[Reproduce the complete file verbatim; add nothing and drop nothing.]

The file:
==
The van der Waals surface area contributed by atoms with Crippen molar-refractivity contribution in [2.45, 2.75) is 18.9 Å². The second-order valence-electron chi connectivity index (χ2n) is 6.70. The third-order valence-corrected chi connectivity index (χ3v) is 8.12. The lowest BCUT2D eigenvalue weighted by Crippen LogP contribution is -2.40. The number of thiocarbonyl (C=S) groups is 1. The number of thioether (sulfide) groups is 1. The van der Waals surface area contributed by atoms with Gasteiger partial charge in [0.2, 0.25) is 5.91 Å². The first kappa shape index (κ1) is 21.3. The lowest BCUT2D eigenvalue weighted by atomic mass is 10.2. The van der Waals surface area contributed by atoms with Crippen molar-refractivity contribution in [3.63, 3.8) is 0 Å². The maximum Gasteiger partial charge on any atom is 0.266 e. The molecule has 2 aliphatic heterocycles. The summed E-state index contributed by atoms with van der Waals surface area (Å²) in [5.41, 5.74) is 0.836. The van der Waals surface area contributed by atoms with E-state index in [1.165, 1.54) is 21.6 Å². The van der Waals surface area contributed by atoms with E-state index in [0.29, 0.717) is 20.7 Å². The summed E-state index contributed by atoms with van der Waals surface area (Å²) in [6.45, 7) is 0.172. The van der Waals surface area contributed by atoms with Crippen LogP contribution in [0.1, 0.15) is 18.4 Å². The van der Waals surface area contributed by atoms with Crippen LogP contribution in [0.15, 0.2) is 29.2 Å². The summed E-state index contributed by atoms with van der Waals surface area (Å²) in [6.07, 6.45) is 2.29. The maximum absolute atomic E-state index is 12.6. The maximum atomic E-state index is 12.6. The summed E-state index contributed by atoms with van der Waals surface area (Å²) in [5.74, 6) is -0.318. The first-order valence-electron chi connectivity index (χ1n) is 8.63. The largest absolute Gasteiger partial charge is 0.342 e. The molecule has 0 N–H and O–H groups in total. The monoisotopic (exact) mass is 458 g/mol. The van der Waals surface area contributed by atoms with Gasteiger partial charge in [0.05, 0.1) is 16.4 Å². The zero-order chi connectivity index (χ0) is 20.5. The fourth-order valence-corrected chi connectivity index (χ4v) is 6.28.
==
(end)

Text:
The van der Waals surface area contributed by atoms with Crippen molar-refractivity contribution in [2.45, 2.75) is 18.9 Å². The second-order valence-electron chi connectivity index (χ2n) is 6.70. The third-order valence-corrected chi connectivity index (χ3v) is 8.12. The lowest BCUT2D eigenvalue weighted by Crippen LogP contribution is -2.40. The number of thiocarbonyl (C=S) groups is 1. The number of thioether (sulfide) groups is 1. The van der Waals surface area contributed by atoms with Gasteiger partial charge in [0.2, 0.25) is 5.91 Å². The first kappa shape index (κ1) is 21.3. The lowest BCUT2D eigenvalue weighted by atomic mass is 10.2. The van der Waals surface area contributed by atoms with Crippen molar-refractivity contribution in [3.63, 3.8) is 0 Å². The maximum Gasteiger partial charge on any atom is 0.266 e. The molecule has 2 aliphatic heterocycles. The summed E-state index contributed by atoms with van der Waals surface area (Å²) in [5.41, 5.74) is 0.836. The van der Waals surface area contributed by atoms with E-state index in [1.165, 1.54) is 21.6 Å². The van der Waals surface area contributed by atoms with E-state index in [0.29, 0.717) is 20.7 Å². The summed E-state index contributed by atoms with van der Waals surface area (Å²) in [6.45, 7) is 0.172. The van der Waals surface area contributed by atoms with Crippen LogP contribution in [0.1, 0.15) is 18.4 Å². The van der Waals surface area contributed by atoms with Crippen LogP contribution in [0.15, 0.2) is 29.2 Å². The summed E-state index contributed by atoms with van der Waals surface area (Å²) in [6.07, 6.45) is 2.29. The maximum absolute atomic E-state index is 12.6. The maximum atomic E-state index is 12.6. The summed E-state index contributed by atoms with van der Waals surface area (Å²) in [5.74, 6) is -0.318. The first-order valence-electron chi connectivity index (χ1n) is 8.63. The largest absolute Gasteiger partial charge is 0.342 e. The molecule has 0 N–H and O–H groups in total. The monoisotopic (exact) mass is 458 g/mol. The van der Waals surface area contributed by atoms with Gasteiger partial charge in [0.05, 0.1) is 16.4 Å². The zero-order chi connectivity index (χ0) is 20.5. The fourth-order valence-corrected chi connectivity index (χ4v) is 6.28.